According to Granville Austin “the Indian Constitution is a seamless web of three strands: Building a strong state, establishing the institution and spirit of Democracy, and fostering a social revolution”. However, within the first year of its establishment of constitutional democratic country, the seamless web has started to unravel the conflicts between the democratic thread, that is Freedom of Speech and Expression, and the Sovereignty thread.
The threat to the freedom of speech and expression is the establishment of sedition law. Various countries across the globe enacted the sedition law and amended it. Australia is one such example wherein sedition as an offence in the criminal code was replaced by the offence of “urging violence” by a 2010 amendment. Similarly, in 2009, UK also dissolved the law of sedition through Section 73 of the Coroners and Justice Act.
In India, the law of sedition is still controversial and its relevancy has often been debated inside as well as outside of the Parliament. The opponents of Section 124A claims that the law of sedition is a relic of colonial past and it needs to be abolished completely. However, the advocates of sedition, for instance lawyer Arvind Datar, claims that though the provision is often misused, its relevancy continues to remain even today in order to deal with the rebel groups.
The repressive nature and implementation of the law of sedition casts a long shadow. The recent wave of cases against various politicians, lawyers, writers, human rights activistists, etc, is a demonstration of how broadly is the sedition law applies in our country. A major example of the institutionalized misuse of sedition law is of Arundhati Roy, wherein she was charged along with some other speakers at a seminar called “Azadi (Freedom): The Only Way”. The purpose of this seminar conducted by the committee was for the release of political prisoners in the Srinagar. Arundhati Roy even justified her speech claiming that she did not want people to be “killed, raped, imprisoned or have their finger-nails pulled out in order to force them to say they are Indians”.
Although, there exists no landmark judgment with respect to sedition cases on social media, the government needs to re-evaluate Section 124A for social media users in our country, and ensure that the fundamental right of speech and expression is not hindered for social media users within the ambit of a sedition charge.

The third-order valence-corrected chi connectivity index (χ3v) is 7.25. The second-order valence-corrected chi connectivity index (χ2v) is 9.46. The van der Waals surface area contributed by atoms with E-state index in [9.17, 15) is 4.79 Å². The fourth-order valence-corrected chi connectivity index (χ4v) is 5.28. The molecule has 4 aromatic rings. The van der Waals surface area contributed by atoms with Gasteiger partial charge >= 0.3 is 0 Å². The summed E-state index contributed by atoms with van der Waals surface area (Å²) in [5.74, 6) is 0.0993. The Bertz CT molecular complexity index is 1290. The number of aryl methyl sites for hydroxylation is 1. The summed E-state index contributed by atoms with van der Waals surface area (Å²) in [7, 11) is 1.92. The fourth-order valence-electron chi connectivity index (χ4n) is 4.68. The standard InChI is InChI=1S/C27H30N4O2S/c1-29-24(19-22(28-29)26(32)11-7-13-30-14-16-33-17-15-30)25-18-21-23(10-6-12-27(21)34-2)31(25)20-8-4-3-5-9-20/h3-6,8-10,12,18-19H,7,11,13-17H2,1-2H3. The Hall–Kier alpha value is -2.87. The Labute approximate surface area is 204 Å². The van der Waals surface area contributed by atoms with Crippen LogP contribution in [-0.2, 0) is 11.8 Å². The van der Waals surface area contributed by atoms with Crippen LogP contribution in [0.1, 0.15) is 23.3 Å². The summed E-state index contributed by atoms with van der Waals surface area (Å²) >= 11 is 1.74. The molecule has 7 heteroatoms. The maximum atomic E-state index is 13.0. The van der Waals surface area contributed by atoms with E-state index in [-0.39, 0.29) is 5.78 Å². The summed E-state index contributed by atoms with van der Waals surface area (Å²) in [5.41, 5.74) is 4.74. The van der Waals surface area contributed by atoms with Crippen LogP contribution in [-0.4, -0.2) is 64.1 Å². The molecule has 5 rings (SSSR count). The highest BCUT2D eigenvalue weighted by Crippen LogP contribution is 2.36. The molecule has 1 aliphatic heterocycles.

The question of whether Section 124A IPC is in contravention with Article 19(1) (a) of the Constitution is dealt with in the case of Kedarnath Singh v. State of Bihar. In the said case, a distinction was drawn which made it clear that the law of sedition would apply to the State and not against any individual or set of individuals. It was also observed in the present case that the applicability of the Section 124A of IPC is limited to the activities involving within its ambit the incitement to violence, or the intention or tendency to create public disorder, or disturbance of public peace. Thus, the courts narrowed down the scope of interpretation of Section 124A.
By looking at the legal history of the law of sedition, it can be inferred that sedition laws does not draw any definite line of what acts would fall under the umbrella of sedition and what acts would not. Despite the Kedarnath Singh case, that gave a broad outline of what amounts to seditious act, it still lacks an exact and precise definition to the section and its content.
The inconsistency of the sedition law could be analysed with the example of JNU student union President Kanhaiya Kumar, who was charged for sedition for chanting slogans against the state. After the Kedarnath case, a significant development was witnessed in the case of S. Rangarajan wherein a clear standard was laid down that has to be met in alleging a relation between speech and effect. With respect to Kanhaiya Kumar JNU controversy, former Attorney General, Soli Sorabjee, stated that “Invocation of the section on sedition should only be in cases of slogans which incite violence and have a tendency to create public disorder. Pour state rests on solid foundations which cannot be disturbed by ill-tempered or pungent or stupid slogans”.
The court in the Kedarnath case also held that mere criticism of the government or the comments on administration, irrespective of the fact that they are vigorous or ill-informed, will not amount to sedition. However, there is an evident gap that exists between the absolute interpretations and the interpretation provided by the courts regarding Section 124.